Background: The reported rate of intra-operative peritoneal laceration during endoscopic extra-peritoneal hernioplasty (TEP) ranges from 10 to 64%.
Aims: To evaluate in a prospective study the predictive factors of peritoneal tears, their consequences in terms of outcome and late results.
Patients and methods: Between July 1994 and December 2000, we performed 467 endoscopic extra-peritoneal hernia repairs (TEP). In 14.8% of the cases, single or multiples recurrences after conventional open herniotomy were treated. One hundred and forty-nine patients (38%) had had previous surgery (appendectomy); 277 procedures (70.8%) were performed by experienced surgeons and 114 (29.2%) by surgical trainees. We used a diathermic hook in 26.3% of the procedures. The mean follow-up period was 68 months (48-100).
Results: Peritoneal tears occurred in 43 patients (10.9%). Six of them (13%) required operative closure, and six a conversion (four Lichtenstein, one Shouldice, and one TAPP). In 37 cases (86%), the tears were not closed. Peritoneal tears were significantly correlated with surgical experience, Nyhus classification, scar adhesion from previous surgery and the use of sharp instruments. Peritoneal tears interfere significantly (P=0.001) with the operating time (82 vs. 63 min) and conversion rate (13.9 vs. 1.7%). It does not affect the outcome and late results in terms of recurrences, pain, or small bowel obstruction.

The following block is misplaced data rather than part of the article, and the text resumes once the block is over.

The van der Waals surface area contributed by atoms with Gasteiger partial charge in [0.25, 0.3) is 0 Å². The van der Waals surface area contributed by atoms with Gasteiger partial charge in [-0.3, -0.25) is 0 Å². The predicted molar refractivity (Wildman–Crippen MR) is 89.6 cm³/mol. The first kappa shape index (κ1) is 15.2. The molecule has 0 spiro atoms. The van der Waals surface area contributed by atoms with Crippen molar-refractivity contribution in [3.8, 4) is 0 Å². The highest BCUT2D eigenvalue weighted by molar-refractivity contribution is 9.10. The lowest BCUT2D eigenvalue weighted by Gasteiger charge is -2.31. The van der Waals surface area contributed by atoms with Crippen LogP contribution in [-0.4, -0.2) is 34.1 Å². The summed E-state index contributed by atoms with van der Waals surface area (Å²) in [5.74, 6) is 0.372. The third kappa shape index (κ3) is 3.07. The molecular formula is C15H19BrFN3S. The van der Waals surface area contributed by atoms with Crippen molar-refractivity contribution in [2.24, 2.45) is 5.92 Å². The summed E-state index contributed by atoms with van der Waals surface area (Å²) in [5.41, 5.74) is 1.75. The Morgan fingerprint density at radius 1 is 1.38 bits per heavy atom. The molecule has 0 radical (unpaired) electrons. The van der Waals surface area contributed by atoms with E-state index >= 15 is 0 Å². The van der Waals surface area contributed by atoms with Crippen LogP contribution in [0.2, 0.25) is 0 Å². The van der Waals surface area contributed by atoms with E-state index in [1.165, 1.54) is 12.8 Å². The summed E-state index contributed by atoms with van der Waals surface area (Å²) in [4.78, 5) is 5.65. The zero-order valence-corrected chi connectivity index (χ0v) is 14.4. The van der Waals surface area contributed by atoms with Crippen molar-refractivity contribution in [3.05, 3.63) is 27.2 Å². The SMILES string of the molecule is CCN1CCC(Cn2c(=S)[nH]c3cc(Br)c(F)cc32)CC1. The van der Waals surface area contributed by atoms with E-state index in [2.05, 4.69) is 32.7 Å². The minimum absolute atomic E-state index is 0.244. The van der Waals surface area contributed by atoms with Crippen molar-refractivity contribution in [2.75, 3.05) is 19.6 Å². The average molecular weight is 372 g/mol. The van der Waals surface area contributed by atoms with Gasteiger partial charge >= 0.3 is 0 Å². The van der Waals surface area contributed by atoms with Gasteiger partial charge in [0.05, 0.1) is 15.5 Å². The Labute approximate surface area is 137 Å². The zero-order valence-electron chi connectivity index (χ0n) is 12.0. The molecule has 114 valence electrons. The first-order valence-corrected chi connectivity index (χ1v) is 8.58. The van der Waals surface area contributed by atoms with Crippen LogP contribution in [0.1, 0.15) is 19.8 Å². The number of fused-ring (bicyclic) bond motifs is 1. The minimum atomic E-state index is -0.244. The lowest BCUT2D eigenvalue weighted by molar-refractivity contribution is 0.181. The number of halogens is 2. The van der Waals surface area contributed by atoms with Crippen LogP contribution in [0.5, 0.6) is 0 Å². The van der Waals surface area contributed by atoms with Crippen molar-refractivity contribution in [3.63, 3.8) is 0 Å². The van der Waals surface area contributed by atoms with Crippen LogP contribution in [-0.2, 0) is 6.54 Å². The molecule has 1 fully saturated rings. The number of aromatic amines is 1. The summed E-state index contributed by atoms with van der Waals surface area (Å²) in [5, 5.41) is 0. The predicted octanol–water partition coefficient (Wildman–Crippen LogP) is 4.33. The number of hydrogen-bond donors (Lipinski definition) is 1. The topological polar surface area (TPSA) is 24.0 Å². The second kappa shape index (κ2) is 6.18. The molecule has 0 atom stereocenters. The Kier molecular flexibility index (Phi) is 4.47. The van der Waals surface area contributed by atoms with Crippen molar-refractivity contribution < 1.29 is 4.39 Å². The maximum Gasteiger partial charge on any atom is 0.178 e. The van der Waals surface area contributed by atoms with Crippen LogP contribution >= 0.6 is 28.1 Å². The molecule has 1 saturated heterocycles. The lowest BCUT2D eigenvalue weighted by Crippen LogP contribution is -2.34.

Conclusion: Our data suggest that peritoneal tears in the vast majority of cases may be safely managed without peritoneal closure. In case of peritoneal laceration, the operative time was significantly longer, and the conversion rate was increased. These situations do not affect the outcome and late complications compared with the procedures without peritoneal tears.